Hope to be found at QC

As Queen’s College celebrated a week of excellence, West Indies cricketing brothers Shai and Kyle Hope were the toast of this morning’s celebration at the Husbands, St James School.

Kyle, the older of the two, and Shai, are the first from that educational institution to play for the West Indies senior team and today with their gloves off, they returned to where it all started. Former schoolmates and fellow cricketers including Barbados opening batsman Anthony Alleyne, Ramon Bynoe of Combined Campuses and Colleges along with Nicholas Kirton, former Barbados Under-19 opener and current captain of University of the West Indies Blackbirds to name a few, all came out during general assembly this morning to share in the moment.

Several of Kyle and Shai Hope’s former schoolmates who play cricket were present this morning.
Shai Hope took time to sign a few bats for several aspiring cricketers. (Pictures by Morissa Lindsay)
Kyle Hope

As the school motto states ‘Fiat Lux’ which means ‘let there be light’, the rich history of Queen’s College’s sporting excellence shone through when Frieda Nicholls, a former two-time Olympian and the first women to represent Barbados at the Olympic Games in Munich 1972 and Montreal Games 1976, graced the stage as the featured speaker.

A product of Queen’s College herself and one who exemplifies the theme of ‘Celebrating Sporting Excellence’ with several sporting and academic accolades to her name, Nicholls in the presence of principal Dr David Brown, acknowledged the school’s wonderful academic history and achievements and encouraged students to bridge the gap between sports and academics. She added this could open amazing doors for them.

Having been elected in 2015 to the executive committee of the World Olympian Association where she currently represents the Americas, Nicholls explained the importance of sports as a powerful tool that could create endless opportunities.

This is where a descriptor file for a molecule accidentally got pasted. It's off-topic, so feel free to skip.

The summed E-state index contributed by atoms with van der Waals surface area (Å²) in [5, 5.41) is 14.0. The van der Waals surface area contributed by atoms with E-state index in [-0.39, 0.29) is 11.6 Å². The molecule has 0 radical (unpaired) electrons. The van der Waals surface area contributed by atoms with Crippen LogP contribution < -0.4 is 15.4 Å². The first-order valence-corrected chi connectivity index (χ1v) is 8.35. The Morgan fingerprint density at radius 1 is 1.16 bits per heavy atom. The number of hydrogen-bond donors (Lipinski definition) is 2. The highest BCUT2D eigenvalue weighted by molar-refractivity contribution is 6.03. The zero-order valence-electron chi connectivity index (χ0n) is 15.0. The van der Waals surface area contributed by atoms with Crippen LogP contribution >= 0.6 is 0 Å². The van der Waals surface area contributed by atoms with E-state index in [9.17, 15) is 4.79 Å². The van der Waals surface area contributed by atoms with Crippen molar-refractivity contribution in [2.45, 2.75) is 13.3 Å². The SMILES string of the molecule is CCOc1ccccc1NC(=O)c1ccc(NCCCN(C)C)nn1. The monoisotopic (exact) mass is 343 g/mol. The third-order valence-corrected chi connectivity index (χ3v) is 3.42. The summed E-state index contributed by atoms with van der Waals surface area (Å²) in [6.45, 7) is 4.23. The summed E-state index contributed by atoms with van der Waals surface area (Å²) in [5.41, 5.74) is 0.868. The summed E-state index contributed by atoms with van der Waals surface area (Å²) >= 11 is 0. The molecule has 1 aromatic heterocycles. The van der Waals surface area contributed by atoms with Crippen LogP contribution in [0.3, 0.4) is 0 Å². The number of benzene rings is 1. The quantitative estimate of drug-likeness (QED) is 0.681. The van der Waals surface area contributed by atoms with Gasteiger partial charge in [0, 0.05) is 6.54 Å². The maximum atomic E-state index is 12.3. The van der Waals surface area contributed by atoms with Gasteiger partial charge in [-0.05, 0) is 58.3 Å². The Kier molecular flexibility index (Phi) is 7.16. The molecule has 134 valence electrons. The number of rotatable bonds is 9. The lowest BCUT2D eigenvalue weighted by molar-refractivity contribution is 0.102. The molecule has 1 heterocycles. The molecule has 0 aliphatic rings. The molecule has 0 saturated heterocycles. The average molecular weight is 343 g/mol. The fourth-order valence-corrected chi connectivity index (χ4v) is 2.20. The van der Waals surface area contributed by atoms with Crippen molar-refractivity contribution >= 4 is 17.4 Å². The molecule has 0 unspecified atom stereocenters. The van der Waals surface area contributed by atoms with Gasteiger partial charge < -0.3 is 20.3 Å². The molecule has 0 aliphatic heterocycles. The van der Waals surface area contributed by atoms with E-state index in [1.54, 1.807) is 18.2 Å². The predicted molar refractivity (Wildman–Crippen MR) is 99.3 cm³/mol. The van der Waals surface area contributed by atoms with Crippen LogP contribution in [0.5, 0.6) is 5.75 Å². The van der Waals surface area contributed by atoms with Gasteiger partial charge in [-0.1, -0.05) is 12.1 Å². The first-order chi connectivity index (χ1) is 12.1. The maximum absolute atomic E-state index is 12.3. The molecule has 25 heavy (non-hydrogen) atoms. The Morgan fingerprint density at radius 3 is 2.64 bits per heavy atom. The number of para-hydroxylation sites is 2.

She said in order for those doors to open, several areas needed to be worked on such as discipline, time management, teamwork, persistence and consistency and learning how to deal with disappointments.

“In sports there are several challenges that you would face; disappointments are a part of a sportsperson’S life. But the ability to deal with disappointments, pick yourself up, go back at it again and do even better is what comes out from sports. You have to learn how to deal with success gracefully, not with arrogance, you have to be confident, and you have to always feel that you are going to succeed because no sports person will ever step onto the field of play feeling they are going to come second. If that is the case you don’t belong there. Whenever you step onto the field of play you are a winner.

“The combination [of sports and academics] is vintage, it opens doors and as we continue to celebrate the wonderful performances of Shai and Kyle Hope, I want you to focus on your academics, manage your time, work on being excellent in your sports or any other extra curriculum activities that you are involved in, focus on being a good citizen, focus on being exceptional, focus on being outstanding, focus on being the very best that you can be, trust me it gives you a wonderful life,” Nicholls told the body of students.

Kyle and Shai who were also students of St Cyprian’s Boys were both overwhelmed with what the school did for them and expressed sincere gratitude.

Shai, who began his journey at Queen’s College in 2005, told those young aspiring cricketers not to aim to be the next Shai Hope, but to aim to be themselves.

He said: “Dedication, you have to put in those tireless hours sometimes knowing that it is going to work out in the end, you are going to succeed and as you continue to put in the work, you are going to get results on the field off the field in the classroom, wherever it is, just make sure you put in the work and you would get results.”

Meanwhile, Kyle who left Queen’s College in 2005 was thankful to his teachers, especially Charmaine Foster, for sacrificing her time to ensure he completed his schoolwork on evenings after practice.

“After being here for five years, knowing all the stress I would have given the teachers, to see them honour me for something I would have done, for those extra hours they put in with me and I want to give a special mention to my teacher Charmaine Foster. She took a couple guys and me after school and made sure we got our work done. It is that dedication we then showed on the cricket field and in practice that got us to this position and it is nice to get recognition this morning,” he said.

The brothers will be leaving the island soon for their next assignment in Zimbabwe.

One Response to Hope to be found at QC

  1. JP October 7, 2017 at 7:14 am

    Well done QC! Well done Hope brothers. By the way @Barbados Today, Fiat Lux means “Carry the light”. The school hymn is “Let there be light”.


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